Anyone can bring a side dish to a Thanksgiving (or Friendsgiving) feast, but if you’re the one preparing the turkey, there’s a whole lot of tradition that needs to be accounted for. Whether it’s brined, rubbed, basted, spatchcocked, or otherwise, everyone has an opinion about how the bird should be cooked. We’ve all had good turkey and we’ve all had turkey that misses the mark.
The meaty centerpiece of the Thanksgiving table comes with a gravy boat full of expectation. We want that glossy, mahogany bird with crisp skin and a moist interior that’s not a minute overdone—and in this day and age, one that also photographs fabulously on Instagram. And that’s a hard bill to deliver, even if it’s your 100th bird.
No matter if you’re a seasoned cook or a newbie, arm yourself with these five essential tips for roasting the perfect Thanksgiving turkey.
Choosing the Turkey: 1 Pound per Person
The rule of thumb when it comes to turkey is to assume a pound a person. (Sixteen people equals a 16-pound turkey.) To ensure next-day turkey sandwiches and other grand plans for your leftover meat, The Kitchn suggests 1½ pounds per person. If you’re hosting a smaller affair—with six or fewer people—Martha Stewart suggests two pounds per person because smaller birds tend to have a greater bone-to-meat ratio. (Photo: Popsugar)
Thawing a Frozen Turkey: Keep it Cold
While it seems counterintuitive, the best way to defrost your bird is to keep it cold. Because most butterballs are so massive, thawing them the conventional way—on your kitchen countertop or alone in your sink—makes it vulnerable to food-borne bacteria (read food poisoning your guests). We recommend thawing in your refrigerator, allowing 24 hours for every four to five pounds; but depending on how much time you have before the big day, you can put your store-packaged bird in a sink or cooler with cold water (make sure to change it out every 30 minutes)—you need about 30 minutes in the cold-water bath for every pound. (The New York Times recommends using ice or ice packs to keep the water at a steady 40 degrees.)
If you’re really in a pinch, the USDA says you can microwave your bird, but overnuking will ultimately make your turkey tough. Fitting it in the microwave might also be a challenge. (Photo: Everyday with Rachel Ray)
Brining: It’s Up to You
Before you brine (or before you choose not to brine), you first need to clean your bird. Our sources are pretty split on whether or not rinsing off the turkey is necessary—a long cycle in the oven will kill any harmful bacteria, says The New York Times—but make sure to remove any giblets from inside the bird before it goes into a brine or gets filled with stuffing. (Those giblets are a great addition to a turkey stock or stuffing.)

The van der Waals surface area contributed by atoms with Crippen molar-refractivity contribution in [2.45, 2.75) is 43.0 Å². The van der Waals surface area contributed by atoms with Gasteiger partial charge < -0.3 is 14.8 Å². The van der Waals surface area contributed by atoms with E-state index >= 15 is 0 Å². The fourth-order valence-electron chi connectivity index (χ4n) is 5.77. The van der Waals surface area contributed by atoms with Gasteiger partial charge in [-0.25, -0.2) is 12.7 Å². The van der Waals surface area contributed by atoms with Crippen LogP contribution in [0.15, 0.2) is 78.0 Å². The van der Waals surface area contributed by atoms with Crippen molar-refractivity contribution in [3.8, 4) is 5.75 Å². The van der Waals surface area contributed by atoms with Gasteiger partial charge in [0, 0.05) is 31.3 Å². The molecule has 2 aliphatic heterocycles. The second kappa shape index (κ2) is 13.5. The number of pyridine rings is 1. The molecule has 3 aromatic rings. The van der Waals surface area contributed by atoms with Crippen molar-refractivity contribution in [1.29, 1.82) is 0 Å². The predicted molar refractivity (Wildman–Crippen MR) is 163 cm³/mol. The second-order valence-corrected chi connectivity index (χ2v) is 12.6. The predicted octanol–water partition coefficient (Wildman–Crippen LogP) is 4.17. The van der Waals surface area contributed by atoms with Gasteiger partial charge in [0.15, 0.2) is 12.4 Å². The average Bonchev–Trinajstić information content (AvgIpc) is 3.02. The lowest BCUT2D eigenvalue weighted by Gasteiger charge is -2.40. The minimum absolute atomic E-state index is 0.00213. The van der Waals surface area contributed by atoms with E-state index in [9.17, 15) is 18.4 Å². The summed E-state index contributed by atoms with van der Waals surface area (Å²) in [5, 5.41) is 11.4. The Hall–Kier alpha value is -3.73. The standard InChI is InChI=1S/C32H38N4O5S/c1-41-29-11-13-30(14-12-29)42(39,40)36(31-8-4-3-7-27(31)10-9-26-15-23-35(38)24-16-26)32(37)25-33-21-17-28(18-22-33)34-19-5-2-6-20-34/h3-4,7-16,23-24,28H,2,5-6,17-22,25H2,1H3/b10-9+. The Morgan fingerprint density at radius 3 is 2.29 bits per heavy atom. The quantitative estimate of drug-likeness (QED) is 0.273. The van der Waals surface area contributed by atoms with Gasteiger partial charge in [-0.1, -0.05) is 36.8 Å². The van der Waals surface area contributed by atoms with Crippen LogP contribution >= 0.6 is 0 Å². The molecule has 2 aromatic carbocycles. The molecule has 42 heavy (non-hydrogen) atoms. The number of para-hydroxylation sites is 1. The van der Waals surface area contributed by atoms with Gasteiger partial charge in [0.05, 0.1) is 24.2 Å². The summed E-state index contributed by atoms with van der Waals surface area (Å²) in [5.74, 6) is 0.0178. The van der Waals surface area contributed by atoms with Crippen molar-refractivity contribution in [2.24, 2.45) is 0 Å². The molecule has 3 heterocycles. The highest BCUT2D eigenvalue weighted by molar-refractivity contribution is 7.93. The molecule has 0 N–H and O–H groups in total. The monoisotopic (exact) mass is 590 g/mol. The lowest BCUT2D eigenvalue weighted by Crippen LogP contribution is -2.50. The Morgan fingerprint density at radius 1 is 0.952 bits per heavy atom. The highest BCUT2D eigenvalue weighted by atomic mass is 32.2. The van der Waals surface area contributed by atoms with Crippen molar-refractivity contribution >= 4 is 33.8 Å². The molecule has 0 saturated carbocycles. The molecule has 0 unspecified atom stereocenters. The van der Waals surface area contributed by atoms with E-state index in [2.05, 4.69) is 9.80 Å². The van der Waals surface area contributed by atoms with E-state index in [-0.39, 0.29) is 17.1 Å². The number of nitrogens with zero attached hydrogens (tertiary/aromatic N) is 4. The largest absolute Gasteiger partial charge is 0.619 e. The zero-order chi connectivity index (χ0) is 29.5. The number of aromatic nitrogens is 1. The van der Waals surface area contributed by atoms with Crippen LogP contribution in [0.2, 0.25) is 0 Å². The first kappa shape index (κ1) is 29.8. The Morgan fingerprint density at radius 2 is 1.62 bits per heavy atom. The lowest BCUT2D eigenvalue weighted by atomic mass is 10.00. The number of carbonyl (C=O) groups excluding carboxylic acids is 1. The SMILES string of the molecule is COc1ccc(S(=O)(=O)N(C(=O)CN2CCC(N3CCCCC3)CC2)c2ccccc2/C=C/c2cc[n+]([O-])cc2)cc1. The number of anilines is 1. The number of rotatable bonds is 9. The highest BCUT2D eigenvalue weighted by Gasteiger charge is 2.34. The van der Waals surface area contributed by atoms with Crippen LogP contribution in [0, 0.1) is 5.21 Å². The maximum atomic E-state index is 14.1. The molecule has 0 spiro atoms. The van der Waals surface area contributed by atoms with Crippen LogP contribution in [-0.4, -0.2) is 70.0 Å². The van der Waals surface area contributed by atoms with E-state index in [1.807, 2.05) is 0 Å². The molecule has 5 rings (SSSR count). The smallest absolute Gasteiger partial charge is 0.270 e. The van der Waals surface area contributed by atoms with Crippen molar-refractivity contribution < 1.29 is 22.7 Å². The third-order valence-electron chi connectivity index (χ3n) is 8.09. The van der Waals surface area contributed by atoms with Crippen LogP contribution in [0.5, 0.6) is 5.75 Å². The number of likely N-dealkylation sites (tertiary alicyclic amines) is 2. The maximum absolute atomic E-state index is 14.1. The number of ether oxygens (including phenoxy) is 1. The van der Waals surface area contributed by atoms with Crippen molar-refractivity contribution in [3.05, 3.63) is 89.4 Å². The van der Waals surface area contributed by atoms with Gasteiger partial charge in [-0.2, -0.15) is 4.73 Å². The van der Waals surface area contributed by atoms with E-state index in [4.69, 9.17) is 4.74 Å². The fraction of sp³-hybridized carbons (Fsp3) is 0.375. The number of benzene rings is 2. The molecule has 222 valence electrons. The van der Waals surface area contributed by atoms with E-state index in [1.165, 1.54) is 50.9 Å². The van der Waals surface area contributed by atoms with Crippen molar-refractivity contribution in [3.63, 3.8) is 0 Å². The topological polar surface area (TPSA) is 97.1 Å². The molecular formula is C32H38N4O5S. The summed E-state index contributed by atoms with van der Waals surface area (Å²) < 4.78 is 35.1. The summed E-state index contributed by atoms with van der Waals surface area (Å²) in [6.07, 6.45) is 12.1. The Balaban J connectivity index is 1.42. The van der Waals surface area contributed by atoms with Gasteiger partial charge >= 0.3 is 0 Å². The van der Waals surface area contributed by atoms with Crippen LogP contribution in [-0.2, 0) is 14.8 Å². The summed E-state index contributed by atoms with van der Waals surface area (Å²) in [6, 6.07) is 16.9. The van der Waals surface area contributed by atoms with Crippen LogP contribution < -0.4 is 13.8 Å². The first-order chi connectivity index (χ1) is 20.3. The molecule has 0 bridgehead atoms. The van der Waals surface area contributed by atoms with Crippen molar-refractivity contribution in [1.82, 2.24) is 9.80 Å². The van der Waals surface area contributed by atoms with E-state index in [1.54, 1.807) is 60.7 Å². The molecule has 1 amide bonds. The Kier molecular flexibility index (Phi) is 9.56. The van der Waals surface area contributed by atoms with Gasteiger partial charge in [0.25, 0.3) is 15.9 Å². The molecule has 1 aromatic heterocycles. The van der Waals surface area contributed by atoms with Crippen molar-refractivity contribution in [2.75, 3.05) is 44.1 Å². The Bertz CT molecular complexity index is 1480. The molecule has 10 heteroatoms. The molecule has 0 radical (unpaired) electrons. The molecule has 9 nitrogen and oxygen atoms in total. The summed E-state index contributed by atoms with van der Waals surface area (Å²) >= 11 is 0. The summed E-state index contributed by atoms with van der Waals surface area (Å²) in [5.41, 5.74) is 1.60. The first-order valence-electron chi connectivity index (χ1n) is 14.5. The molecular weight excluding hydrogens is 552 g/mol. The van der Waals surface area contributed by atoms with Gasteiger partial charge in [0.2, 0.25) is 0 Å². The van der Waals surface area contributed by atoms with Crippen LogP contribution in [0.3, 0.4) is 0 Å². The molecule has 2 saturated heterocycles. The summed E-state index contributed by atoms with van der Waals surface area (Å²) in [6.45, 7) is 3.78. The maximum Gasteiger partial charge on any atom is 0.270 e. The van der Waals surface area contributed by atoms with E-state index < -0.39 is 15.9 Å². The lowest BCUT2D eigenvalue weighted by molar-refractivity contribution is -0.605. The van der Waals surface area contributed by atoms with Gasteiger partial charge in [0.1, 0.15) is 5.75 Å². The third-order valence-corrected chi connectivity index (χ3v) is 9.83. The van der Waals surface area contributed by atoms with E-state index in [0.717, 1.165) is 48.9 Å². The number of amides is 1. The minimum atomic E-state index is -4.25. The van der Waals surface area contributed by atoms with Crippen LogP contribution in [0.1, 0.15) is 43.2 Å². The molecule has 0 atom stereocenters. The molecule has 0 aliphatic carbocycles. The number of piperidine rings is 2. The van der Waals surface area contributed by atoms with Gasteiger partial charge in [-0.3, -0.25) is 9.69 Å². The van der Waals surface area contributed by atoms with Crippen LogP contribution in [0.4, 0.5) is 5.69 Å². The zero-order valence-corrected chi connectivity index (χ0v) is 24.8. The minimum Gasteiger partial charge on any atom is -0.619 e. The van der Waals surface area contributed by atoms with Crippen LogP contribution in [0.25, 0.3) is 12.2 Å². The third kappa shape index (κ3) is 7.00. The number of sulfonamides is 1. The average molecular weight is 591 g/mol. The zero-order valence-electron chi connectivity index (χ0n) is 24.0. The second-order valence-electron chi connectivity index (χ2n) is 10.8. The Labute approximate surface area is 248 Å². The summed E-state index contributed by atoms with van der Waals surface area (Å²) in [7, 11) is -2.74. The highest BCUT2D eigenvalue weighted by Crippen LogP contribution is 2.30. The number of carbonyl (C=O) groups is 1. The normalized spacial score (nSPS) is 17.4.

Some say brining a day before is the only way to get moist, well-seasoned meat. Others think it’s a total mess and a waste of time. It’s a personal choice. Brining is a great opportunity to infuse your bird with unique flavor—Design Mom used leeks, garlic, and aromatics, and Bon Appétit likes star anise, soy sauce, and ginger for an Asian flair—but there are a number of other ways of seasoning your turkey, like rubbing the skin (and under the skin) with spices. Choose what’s best for the amount of time you’re working with, and the kitchen you’re cooking in. (Photo: Design Mom)
Roasting Your Bird: 165°F = Done
Find a pan that fits your bird—it’s the best way to preserve the pan juices, which are essential for basting and making delicious gravy. While it’s not totally essential to cook in a formal roasting pan, it should be at least 1½ inches high around the sides, and large enough to lay down your turkey. Prop the bird up on a roasting rack or pile sturdy vegetables (carrots, celery, and onions are fine) to ensure the whole thing has a chance to get crisp. Then stick it a hot oven.
While the bird roasts, dribble the pan juices all over the skin every 30 minutes, using a large spoon or a baster. Basting helps the meat cook more evenly and, as the pan juices evaporate, they will flavor and color the skin. For a color boost, brush the skin with maple syrup and butter just before pulling it out of the oven.
Use the cooking time as guidelines, not hard rules for when to pull the turkey out of the oven. Depending on how evenly your oven cooks, this could be between an half hour to an hour earlier or later than what the cooking instructions advise. For best results, insert a meat thermometer in the thickest part of the thigh just between where the thigh stops and the breast begins. When it reads 165°F, your turkey is ready to come out of the oven. Cover the outside with foil and let it rest for 30 minutes to allow all the juices to redistribute inside the bird. (Photo: Bon Appétit)
Carving the Turkey: Remove the Breast First
Disassemble your bird like a pro by removing the breast first. We recommend cutting along the breast bone, then along the structure of the ribs. From there, slice the breast on diagonal. Cut away the drumstick from the thigh by slicing it at the joint, and separate the thigh from the body by pulling it away with your hands or a fork and cutting through the final bit of bit. Reserve the carcass for stock or soup. Present on a cutting board or a large platter, then feast. (Photo: Food Network)